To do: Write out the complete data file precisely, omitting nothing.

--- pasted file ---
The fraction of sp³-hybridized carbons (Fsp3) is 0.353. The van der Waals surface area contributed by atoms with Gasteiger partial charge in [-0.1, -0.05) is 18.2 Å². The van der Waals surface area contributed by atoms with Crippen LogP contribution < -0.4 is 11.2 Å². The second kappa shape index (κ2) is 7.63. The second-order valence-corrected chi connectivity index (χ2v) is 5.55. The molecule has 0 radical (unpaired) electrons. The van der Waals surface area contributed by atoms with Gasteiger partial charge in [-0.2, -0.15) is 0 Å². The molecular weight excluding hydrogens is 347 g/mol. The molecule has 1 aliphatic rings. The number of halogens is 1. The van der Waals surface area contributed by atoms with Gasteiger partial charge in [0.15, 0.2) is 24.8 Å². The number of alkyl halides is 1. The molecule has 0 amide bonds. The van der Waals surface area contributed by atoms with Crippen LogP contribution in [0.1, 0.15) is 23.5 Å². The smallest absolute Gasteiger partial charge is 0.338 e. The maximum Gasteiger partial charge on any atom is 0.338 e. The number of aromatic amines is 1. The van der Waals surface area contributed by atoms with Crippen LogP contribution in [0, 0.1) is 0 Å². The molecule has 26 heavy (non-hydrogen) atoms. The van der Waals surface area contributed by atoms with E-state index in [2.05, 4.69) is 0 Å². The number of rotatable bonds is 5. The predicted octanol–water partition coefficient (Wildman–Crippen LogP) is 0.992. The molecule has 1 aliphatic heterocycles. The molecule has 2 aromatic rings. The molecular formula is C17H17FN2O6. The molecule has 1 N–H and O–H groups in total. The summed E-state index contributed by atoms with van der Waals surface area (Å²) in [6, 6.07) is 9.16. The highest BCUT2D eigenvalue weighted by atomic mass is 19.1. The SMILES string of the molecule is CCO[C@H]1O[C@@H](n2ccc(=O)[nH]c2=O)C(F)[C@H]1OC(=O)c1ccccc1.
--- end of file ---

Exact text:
The fraction of sp³-hybridized carbons (Fsp3) is 0.353. The van der Waals surface area contributed by atoms with Gasteiger partial charge in [-0.1, -0.05) is 18.2 Å². The van der Waals surface area contributed by atoms with Crippen LogP contribution < -0.4 is 11.2 Å². The second kappa shape index (κ2) is 7.63. The second-order valence-corrected chi connectivity index (χ2v) is 5.55. The molecule has 0 radical (unpaired) electrons. The van der Waals surface area contributed by atoms with Gasteiger partial charge in [-0.2, -0.15) is 0 Å². The molecular weight excluding hydrogens is 347 g/mol. The molecule has 1 aliphatic rings. The number of halogens is 1. The van der Waals surface area contributed by atoms with Gasteiger partial charge in [0.15, 0.2) is 24.8 Å². The number of alkyl halides is 1. The molecule has 0 amide bonds. The van der Waals surface area contributed by atoms with Crippen LogP contribution in [0.1, 0.15) is 23.5 Å². The smallest absolute Gasteiger partial charge is 0.338 e. The maximum Gasteiger partial charge on any atom is 0.338 e. The number of aromatic amines is 1. The van der Waals surface area contributed by atoms with Crippen LogP contribution in [0, 0.1) is 0 Å². The molecule has 26 heavy (non-hydrogen) atoms. The van der Waals surface area contributed by atoms with E-state index in [2.05, 4.69) is 0 Å². The number of rotatable bonds is 5. The predicted octanol–water partition coefficient (Wildman–Crippen LogP) is 0.992. The molecule has 1 aliphatic heterocycles. The molecule has 2 aromatic rings. The molecular formula is C17H17FN2O6. The molecule has 1 N–H and O–H groups in total. The summed E-state index contributed by atoms with van der Waals surface area (Å²) in [6, 6.07) is 9.16. The highest BCUT2D eigenvalue weighted by atomic mass is 19.1. The SMILES string of the molecule is CCO[C@H]1O[C@@H](n2ccc(=O)[nH]c2=O)C(F)[C@H]1OC(=O)c1ccccc1.